Wednesday, July 29, 2009

Of Your Charity

Yesterday one of my uncles, my dad's brother, suddenly passed on into eternity. He was 76 years old, and it is thought that he had a heart attack.

Though I grew up only a quarter mile from his house, and he and my dad (and their sister) were partners in our family dairy farm, I cannot say I knew Uncle Jim well. I knew his two kids, my cousins, well, but I simply had no closeness of any kind with my uncle.

To my knowledge he lived and died without any religion of any kind, and I am saddened by this. I am sorry too for my cousins' loss of their only remaining parent.

And so I would ask you, dear readers, of your charity, to say a prayer today for my Uncle Jim.

Eternal rest grant unto him O Lord, and let perpetual
light shine upon him. May he rest in peace.

Friday, July 24, 2009

My Piano

I have always loved the piano. I didn't take lessons growing up as many of my friends did, mainly because we never had a piano in the house. But my desire never waned. When I was 18 we did get a piano. My parents got it for $100. It was old and small--didn't even have 88 keys. I think it had 85. But it was good enough to start lessons on.

When I got my first 'real' job at age 20, the first thing I wanted to buy was my very own piano. So I saved and I saved, until the day I went downtown to the piano store and was able to buy one on my own. It was a Kohler console piano, walnut, and I thought it lovely. It was delivered to my parents' house where I still lived at the time, and there it stayed through my 20s. And all through my 20s I continued to take lessons.

I never became an accomplished pianist, but I always loved to play. Circumstances led me to stop lessons at some point around age 30, but I kept my piano, moving it everywhere I moved (much to the chagrin of every brother and friend who ever helped me move!)

My piano has followed me everywhere, including the 2200 mile move to St. Louis some ten years ago. In the early years of our marriage I played a very little, but was too busy with my babies to play as I once did. Ensuing years silenced the piano even more as my ability to play with both hands became less and less possible, my left hand succumbing to the effects of MS.

But two years ago next month, piano music came back into our home when our boys began taking piano lessons, and what a blessing it has been. Each week a fine young piano teacher comes to our home to instruct the boys. And everyday I sit at the piano and go through the lessons with our sons. I never imagined two years could show so much progress in them, but it has. One son especially loves to play, but it is a delight to listen to either of them at the piano.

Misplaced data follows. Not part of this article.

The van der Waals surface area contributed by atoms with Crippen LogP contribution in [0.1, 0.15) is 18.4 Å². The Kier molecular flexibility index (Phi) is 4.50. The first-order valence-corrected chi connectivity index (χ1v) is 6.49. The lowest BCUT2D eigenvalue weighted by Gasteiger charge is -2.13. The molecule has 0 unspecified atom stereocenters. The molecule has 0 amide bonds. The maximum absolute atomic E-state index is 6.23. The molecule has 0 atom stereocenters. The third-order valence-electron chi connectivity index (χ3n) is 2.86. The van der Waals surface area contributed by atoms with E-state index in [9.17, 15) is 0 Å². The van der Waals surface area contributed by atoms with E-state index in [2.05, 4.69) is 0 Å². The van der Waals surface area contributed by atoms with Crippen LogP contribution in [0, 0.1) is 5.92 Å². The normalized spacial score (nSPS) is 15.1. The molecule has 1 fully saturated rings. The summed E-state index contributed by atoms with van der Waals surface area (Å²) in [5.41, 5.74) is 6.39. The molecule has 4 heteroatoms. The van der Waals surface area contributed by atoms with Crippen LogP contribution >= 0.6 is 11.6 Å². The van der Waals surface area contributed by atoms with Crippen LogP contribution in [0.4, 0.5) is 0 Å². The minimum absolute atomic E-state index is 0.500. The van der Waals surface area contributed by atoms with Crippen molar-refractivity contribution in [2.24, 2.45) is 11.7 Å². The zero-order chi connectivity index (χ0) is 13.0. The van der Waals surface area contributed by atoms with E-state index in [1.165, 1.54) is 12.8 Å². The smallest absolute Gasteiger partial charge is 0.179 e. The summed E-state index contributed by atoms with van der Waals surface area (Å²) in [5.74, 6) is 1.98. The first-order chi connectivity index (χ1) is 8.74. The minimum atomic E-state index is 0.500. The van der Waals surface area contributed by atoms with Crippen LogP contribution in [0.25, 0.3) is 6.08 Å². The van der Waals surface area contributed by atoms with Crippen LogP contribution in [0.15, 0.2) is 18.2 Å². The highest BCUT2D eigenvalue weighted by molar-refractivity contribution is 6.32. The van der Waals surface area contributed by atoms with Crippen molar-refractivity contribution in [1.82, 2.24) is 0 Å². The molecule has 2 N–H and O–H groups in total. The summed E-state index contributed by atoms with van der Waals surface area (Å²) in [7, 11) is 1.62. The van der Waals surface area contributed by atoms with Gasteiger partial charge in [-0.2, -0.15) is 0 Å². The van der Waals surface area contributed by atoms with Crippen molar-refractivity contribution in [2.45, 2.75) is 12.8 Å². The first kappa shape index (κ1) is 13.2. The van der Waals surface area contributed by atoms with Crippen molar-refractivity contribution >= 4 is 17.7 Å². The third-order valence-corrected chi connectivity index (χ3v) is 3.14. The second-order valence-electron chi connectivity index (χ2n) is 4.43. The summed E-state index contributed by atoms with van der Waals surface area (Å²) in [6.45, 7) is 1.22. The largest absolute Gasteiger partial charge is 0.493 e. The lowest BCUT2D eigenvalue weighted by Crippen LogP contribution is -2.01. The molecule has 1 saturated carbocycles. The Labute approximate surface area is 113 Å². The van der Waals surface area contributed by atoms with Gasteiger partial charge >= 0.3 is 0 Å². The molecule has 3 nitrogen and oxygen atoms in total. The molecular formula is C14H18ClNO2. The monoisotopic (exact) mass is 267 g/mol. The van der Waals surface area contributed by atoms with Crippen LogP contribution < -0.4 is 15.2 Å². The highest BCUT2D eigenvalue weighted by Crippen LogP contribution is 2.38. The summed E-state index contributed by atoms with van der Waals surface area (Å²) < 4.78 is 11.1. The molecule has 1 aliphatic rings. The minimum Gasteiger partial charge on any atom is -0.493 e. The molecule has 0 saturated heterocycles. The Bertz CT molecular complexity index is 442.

I didn't realize over 25 years ago when I bought this piano that one day it would be my sons' playing on it that I enjoyed so much. Very infrequently I will still sit down and play a few old favorites, albeit one-handed, and when I do, the boys will yell from whatever room they're in, "Mom, is that you??", surprised at my quasi-ability to make 'beautiful' music. But as much as I have always loved to play, it is now our boys' music that brings me such joy.... on my very own, old, piano.

St. Cecilia, Patroness of Musicians, pray for us!

Monday, July 13, 2009

A Beautiful Day at the Oratory

Yesterday was an especially nice Sunday. Our boys were very excited to see the newest priest at St. Francis deSales Oratory, Canon Jason Apple. As a deacon, he was our oldest son's catechism teacher at the SFdS homeschool co-op and thus, our son was particularly anxious too see this former deacon recently ordained to the holy priesthood. (Click here for some nice pictures posted at St. Louis Catholic from Canon's ordination).

And see him we did. The boys followed his every move around church as we sat in our places waiting for Mass to begin. "Look," they both whispered to me, "there he is!"... "Is he going to say Mass, Mom?"... ""Look, Mom, he's going to hear confessions now!!"

It really impressed upon me how much our young boys look up to these deacons and priests. They were truly in awe of him. Such a high calling they have! And so we offer our congratulations and prayers for Canon Apple. And we are reminded to pray:

Lord, send us priests,
Lord, send us holy priests,
Lord, send us many holy priests and religious vocations!